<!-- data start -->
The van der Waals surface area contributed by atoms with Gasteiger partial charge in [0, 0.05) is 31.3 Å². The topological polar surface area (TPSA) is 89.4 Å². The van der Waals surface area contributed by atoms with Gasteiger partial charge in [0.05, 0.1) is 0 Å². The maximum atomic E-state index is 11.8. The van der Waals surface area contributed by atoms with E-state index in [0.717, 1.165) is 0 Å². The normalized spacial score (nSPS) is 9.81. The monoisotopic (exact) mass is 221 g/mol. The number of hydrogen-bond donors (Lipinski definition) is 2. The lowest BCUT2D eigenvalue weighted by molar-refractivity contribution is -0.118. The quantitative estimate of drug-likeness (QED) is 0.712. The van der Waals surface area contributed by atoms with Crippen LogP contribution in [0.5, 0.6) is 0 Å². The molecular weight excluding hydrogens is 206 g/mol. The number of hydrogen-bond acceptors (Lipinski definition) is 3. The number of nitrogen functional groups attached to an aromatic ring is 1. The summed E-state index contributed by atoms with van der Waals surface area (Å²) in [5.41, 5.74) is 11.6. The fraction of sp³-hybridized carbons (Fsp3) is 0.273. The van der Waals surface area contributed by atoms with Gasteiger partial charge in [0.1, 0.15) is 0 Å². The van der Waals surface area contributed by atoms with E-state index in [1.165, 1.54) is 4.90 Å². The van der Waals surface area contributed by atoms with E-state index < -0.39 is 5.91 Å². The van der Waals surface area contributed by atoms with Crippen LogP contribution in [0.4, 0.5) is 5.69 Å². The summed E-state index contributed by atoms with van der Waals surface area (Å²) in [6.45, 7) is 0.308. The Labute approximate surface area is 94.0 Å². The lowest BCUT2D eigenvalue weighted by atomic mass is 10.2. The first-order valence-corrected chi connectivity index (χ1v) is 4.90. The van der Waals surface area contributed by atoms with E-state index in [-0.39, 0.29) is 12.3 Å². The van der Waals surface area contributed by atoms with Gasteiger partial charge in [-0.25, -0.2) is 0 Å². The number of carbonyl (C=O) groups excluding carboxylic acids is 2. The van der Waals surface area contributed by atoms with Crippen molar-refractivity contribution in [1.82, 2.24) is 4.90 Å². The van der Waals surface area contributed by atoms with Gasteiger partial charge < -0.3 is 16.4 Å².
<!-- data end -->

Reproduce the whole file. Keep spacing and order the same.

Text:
The van der Waals surface area contributed by atoms with Gasteiger partial charge in [0, 0.05) is 31.3 Å². The topological polar surface area (TPSA) is 89.4 Å². The van der Waals surface area contributed by atoms with Gasteiger partial charge in [0.05, 0.1) is 0 Å². The maximum atomic E-state index is 11.8. The van der Waals surface area contributed by atoms with E-state index in [0.717, 1.165) is 0 Å². The normalized spacial score (nSPS) is 9.81. The monoisotopic (exact) mass is 221 g/mol. The number of hydrogen-bond donors (Lipinski definition) is 2. The lowest BCUT2D eigenvalue weighted by molar-refractivity contribution is -0.118. The quantitative estimate of drug-likeness (QED) is 0.712. The van der Waals surface area contributed by atoms with Crippen LogP contribution in [0.5, 0.6) is 0 Å². The molecular weight excluding hydrogens is 206 g/mol. The number of hydrogen-bond acceptors (Lipinski definition) is 3. The number of nitrogen functional groups attached to an aromatic ring is 1. The summed E-state index contributed by atoms with van der Waals surface area (Å²) in [5.41, 5.74) is 11.6. The fraction of sp³-hybridized carbons (Fsp3) is 0.273. The van der Waals surface area contributed by atoms with Gasteiger partial charge in [0.1, 0.15) is 0 Å². The van der Waals surface area contributed by atoms with E-state index in [1.165, 1.54) is 4.90 Å². The van der Waals surface area contributed by atoms with E-state index < -0.39 is 5.91 Å². The van der Waals surface area contributed by atoms with Crippen LogP contribution in [0.4, 0.5) is 5.69 Å². The summed E-state index contributed by atoms with van der Waals surface area (Å²) in [6.45, 7) is 0.308. The Labute approximate surface area is 94.0 Å². The lowest BCUT2D eigenvalue weighted by atomic mass is 10.2. The first-order valence-corrected chi connectivity index (χ1v) is 4.90. The van der Waals surface area contributed by atoms with E-state index in [-0.39, 0.29) is 12.3 Å². The van der Waals surface area contributed by atoms with Gasteiger partial charge in [-0.25, -0.2) is 0 Å². The number of carbonyl (C=O) groups excluding carboxylic acids is 2. The van der Waals surface area contributed by atoms with Crippen molar-refractivity contribution in [1.82, 2.24) is 4.90 Å². The van der Waals surface area contributed by atoms with Gasteiger partial charge < -0.3 is 16.4 Å².